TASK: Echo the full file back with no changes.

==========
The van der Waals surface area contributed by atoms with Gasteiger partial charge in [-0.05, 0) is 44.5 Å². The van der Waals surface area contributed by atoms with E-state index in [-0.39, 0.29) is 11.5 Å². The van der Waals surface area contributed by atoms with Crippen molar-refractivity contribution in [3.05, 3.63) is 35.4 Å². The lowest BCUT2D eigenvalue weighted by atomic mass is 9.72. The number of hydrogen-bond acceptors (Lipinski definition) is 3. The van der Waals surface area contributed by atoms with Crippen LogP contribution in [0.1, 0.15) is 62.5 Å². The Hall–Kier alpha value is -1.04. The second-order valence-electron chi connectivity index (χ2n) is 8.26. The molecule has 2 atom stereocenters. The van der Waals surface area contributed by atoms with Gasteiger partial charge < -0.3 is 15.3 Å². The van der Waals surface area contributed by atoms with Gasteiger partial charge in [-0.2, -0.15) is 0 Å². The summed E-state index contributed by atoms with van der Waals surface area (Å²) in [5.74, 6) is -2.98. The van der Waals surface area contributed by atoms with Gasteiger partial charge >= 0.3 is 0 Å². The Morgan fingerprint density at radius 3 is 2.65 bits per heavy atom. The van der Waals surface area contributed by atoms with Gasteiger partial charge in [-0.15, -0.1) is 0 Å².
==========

The van der Waals surface area contributed by atoms with Gasteiger partial charge in [-0.05, 0) is 44.5 Å². The van der Waals surface area contributed by atoms with E-state index in [-0.39, 0.29) is 11.5 Å². The van der Waals surface area contributed by atoms with Crippen molar-refractivity contribution in [3.05, 3.63) is 35.4 Å². The lowest BCUT2D eigenvalue weighted by atomic mass is 9.72. The number of hydrogen-bond acceptors (Lipinski definition) is 3. The van der Waals surface area contributed by atoms with Crippen LogP contribution in [0.1, 0.15) is 62.5 Å². The Hall–Kier alpha value is -1.04. The second-order valence-electron chi connectivity index (χ2n) is 8.26. The molecule has 2 atom stereocenters. The van der Waals surface area contributed by atoms with Gasteiger partial charge < -0.3 is 15.3 Å². The van der Waals surface area contributed by atoms with Gasteiger partial charge in [-0.2, -0.15) is 0 Å². The summed E-state index contributed by atoms with van der Waals surface area (Å²) in [5.74, 6) is -2.98. The van der Waals surface area contributed by atoms with Gasteiger partial charge >= 0.3 is 0 Å². The Morgan fingerprint density at radius 3 is 2.65 bits per heavy atom. The van der Waals surface area contributed by atoms with Gasteiger partial charge in [-0.15, -0.1) is 0 Å².